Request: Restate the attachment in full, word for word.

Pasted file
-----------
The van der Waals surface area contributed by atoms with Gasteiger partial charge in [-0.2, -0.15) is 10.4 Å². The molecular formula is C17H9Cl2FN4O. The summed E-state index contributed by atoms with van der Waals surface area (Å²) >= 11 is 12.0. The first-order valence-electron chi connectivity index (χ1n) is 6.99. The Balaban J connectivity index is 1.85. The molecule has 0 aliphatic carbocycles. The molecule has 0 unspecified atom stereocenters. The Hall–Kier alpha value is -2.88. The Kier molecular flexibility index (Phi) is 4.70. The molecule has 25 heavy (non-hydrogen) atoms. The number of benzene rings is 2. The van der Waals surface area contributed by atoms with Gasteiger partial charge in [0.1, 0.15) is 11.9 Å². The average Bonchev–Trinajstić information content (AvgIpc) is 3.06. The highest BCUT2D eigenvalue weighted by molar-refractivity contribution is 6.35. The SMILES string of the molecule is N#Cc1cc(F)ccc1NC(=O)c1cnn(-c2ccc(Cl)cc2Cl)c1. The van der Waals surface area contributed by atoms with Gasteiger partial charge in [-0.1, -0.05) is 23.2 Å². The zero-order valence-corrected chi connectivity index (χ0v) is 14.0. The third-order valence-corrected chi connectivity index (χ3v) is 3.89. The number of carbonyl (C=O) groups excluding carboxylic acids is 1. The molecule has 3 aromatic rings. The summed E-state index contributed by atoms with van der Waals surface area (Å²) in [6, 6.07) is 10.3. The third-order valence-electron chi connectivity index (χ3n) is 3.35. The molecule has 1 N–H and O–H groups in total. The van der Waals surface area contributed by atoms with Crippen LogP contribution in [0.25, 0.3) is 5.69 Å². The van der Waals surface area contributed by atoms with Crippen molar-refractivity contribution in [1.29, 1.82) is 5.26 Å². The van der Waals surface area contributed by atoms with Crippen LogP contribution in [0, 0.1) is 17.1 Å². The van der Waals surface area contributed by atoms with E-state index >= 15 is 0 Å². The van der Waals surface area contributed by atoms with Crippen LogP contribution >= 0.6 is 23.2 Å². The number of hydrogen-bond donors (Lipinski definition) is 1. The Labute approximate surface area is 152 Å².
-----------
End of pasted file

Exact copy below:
The van der Waals surface area contributed by atoms with Gasteiger partial charge in [-0.2, -0.15) is 10.4 Å². The molecular formula is C17H9Cl2FN4O. The summed E-state index contributed by atoms with van der Waals surface area (Å²) >= 11 is 12.0. The first-order valence-electron chi connectivity index (χ1n) is 6.99. The Balaban J connectivity index is 1.85. The molecule has 0 aliphatic carbocycles. The molecule has 0 unspecified atom stereocenters. The Hall–Kier alpha value is -2.88. The Kier molecular flexibility index (Phi) is 4.70. The molecule has 25 heavy (non-hydrogen) atoms. The number of benzene rings is 2. The van der Waals surface area contributed by atoms with Gasteiger partial charge in [0.1, 0.15) is 11.9 Å². The average Bonchev–Trinajstić information content (AvgIpc) is 3.06. The highest BCUT2D eigenvalue weighted by molar-refractivity contribution is 6.35. The SMILES string of the molecule is N#Cc1cc(F)ccc1NC(=O)c1cnn(-c2ccc(Cl)cc2Cl)c1. The van der Waals surface area contributed by atoms with Gasteiger partial charge in [-0.1, -0.05) is 23.2 Å². The zero-order valence-corrected chi connectivity index (χ0v) is 14.0. The third-order valence-corrected chi connectivity index (χ3v) is 3.89. The number of carbonyl (C=O) groups excluding carboxylic acids is 1. The molecule has 3 aromatic rings. The summed E-state index contributed by atoms with van der Waals surface area (Å²) in [6, 6.07) is 10.3. The third-order valence-electron chi connectivity index (χ3n) is 3.35. The molecule has 1 N–H and O–H groups in total. The van der Waals surface area contributed by atoms with Crippen LogP contribution in [0.25, 0.3) is 5.69 Å². The van der Waals surface area contributed by atoms with Crippen molar-refractivity contribution in [1.29, 1.82) is 5.26 Å². The van der Waals surface area contributed by atoms with Crippen LogP contribution in [0, 0.1) is 17.1 Å². The van der Waals surface area contributed by atoms with E-state index >= 15 is 0 Å². The van der Waals surface area contributed by atoms with Crippen LogP contribution >= 0.6 is 23.2 Å². The number of hydrogen-bond donors (Lipinski definition) is 1. The Labute approximate surface area is 152 Å².